The expansion of the global marketplace is bringing investors to Australia’s door as political uncertainty on both sides of the Atlantic creates nervousness.

Investors that normally would be putting their money into projects in the northern hemisphere are being put off as UK Prime Minister Theresa May grapples with Brexit and trying to stabilise her government, and US President Donald Trump remains unpredictable.

“People are more cautious and risk-averse than they used to be,” says Minter Ellison’s Sydney-based M&A partner and Deals Chair, Victoria Allen. “If we look at what they are calling the ‘super abundance’ of available capital, particularly in private equity offshore, Australia is extremely well positioned to benefit from the uncertainty.”

According to analysis by Dealogic, US$45.6 billion worth of mergers and acquisitions deals were done in Australia in the fourth quarter of 2016 alone. There was also a 22% increase in activity to US$41.5 billion in the first half of 2017 compared with the same period last year. MinterEllison’s Allen says this level of activity is unlikely to change any time soon.

Property is popular

There is also substantial international interest in Australian property, with Knight Frank’s Active Capital – The Report 2017 showing Sydney made the top 10 list of major cities for total volume of overseas investment in 2016.

A total of US$5.7 billion came from offshore, which was 55% of the overall investment in property in the city last year. Sydney placed seventh behind New York, Central London, Paris, Berlin, Shanghai and Dublin.

Knight Frank predicts that more than 30% of total global real estate transactions will be cross-border in 2018. “Investors are looking for security of income, liquidity and diversification – all equally important – as are the ambitious corporate business plans of those looking to build global platforms,” Knight Frank Senior Research Director Jennelle Wilson says.

“Sydney has definitely been the focus of offshore investment, accounting for 45% of inflows for 2016 and 2017 to date followed by Melbourne (32%) and Brisbane (10%).”

Knight Frank Joint Head of Institutional Sales Paul Roberts agrees that the case for investing in prime Sydney CBD assets is very strong.

“Record levels of rental growth, significant public infrastructure improvements and low levels of net supply over the next three years will see continued demand from offshore investors seeking to place capital in assets deriving a solid income profile, with genuine prospects for significant capital growth,” he says.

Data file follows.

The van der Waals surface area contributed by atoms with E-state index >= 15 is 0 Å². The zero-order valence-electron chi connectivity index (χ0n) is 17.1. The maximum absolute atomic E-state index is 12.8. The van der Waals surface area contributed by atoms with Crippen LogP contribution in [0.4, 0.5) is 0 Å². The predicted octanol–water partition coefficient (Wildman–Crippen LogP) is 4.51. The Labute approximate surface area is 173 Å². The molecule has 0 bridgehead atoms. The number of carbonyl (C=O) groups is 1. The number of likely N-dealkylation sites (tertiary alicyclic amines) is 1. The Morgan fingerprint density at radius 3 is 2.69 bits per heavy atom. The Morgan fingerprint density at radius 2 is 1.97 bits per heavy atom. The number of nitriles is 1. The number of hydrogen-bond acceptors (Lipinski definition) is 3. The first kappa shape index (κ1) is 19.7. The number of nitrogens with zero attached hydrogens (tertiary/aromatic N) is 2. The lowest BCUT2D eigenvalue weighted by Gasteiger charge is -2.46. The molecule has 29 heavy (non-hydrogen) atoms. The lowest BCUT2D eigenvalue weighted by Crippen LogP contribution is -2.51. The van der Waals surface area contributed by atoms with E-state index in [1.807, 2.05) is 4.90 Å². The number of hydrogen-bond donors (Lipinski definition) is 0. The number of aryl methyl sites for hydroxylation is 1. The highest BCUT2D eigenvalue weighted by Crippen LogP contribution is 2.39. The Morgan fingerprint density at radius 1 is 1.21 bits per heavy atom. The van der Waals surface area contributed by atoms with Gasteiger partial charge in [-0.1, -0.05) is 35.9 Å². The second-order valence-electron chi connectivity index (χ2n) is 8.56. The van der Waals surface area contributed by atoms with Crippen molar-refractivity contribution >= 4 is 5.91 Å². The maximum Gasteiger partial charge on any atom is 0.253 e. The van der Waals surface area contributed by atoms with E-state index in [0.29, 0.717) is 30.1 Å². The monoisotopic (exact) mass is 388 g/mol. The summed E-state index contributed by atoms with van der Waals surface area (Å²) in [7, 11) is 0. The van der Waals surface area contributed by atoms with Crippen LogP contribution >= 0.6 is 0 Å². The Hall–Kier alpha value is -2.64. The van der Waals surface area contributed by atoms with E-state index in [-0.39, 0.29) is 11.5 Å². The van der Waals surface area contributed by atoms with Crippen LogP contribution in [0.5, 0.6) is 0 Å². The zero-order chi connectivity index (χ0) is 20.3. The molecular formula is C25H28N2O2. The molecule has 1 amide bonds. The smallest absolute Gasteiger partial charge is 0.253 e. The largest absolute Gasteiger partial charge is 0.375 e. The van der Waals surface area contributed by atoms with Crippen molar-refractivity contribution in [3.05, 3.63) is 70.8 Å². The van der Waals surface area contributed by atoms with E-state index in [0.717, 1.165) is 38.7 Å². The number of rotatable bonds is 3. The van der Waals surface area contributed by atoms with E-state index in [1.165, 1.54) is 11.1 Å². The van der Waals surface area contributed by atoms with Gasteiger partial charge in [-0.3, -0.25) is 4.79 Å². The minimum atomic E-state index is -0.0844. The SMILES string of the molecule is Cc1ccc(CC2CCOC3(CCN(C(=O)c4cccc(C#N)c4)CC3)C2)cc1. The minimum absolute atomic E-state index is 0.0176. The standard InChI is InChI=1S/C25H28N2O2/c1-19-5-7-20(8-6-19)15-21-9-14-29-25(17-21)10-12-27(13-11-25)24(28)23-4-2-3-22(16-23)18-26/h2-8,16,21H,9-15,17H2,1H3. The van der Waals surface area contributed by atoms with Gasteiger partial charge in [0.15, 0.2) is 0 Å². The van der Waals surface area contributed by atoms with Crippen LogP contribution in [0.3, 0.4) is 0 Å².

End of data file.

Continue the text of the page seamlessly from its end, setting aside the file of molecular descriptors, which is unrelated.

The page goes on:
Infrastructure is sexy again

The NSW government is one of the biggest winners in the property boom. Stamp duty on residential property soared almost 10% to $6.8 billion over 2015–16 and this is expected to grow by about 6% a year for the next three financial years.


Some of this windfall is being directed into the state’s long-neglected transport infrastructure. Knight Frank’s NSW Transport Infrastructure Insight June 2017 shows the transport network needs to keep up with demand as the population of greater Sydney – currently more than 5 million
people – is expected to grow by 13% to 2025.

The state government plans to spend $72.7 billion on infrastructure over the next four years and the federal government will add another $18 billion over the next seven years.

“While these projects will have significant implications for a broad mix of industries and the general population, for the industrial sector, they will ultimately shape and determine the direction and magnitude of demand for industrial space in Sydney,” says the report’s author, research analyst Marco Mascitelli.

With infrastructure spending and the ongoing property boom, Australia will remain an attractive destination for global money. Harnessing some of this investment interest will be the challenge for Australian businesses.

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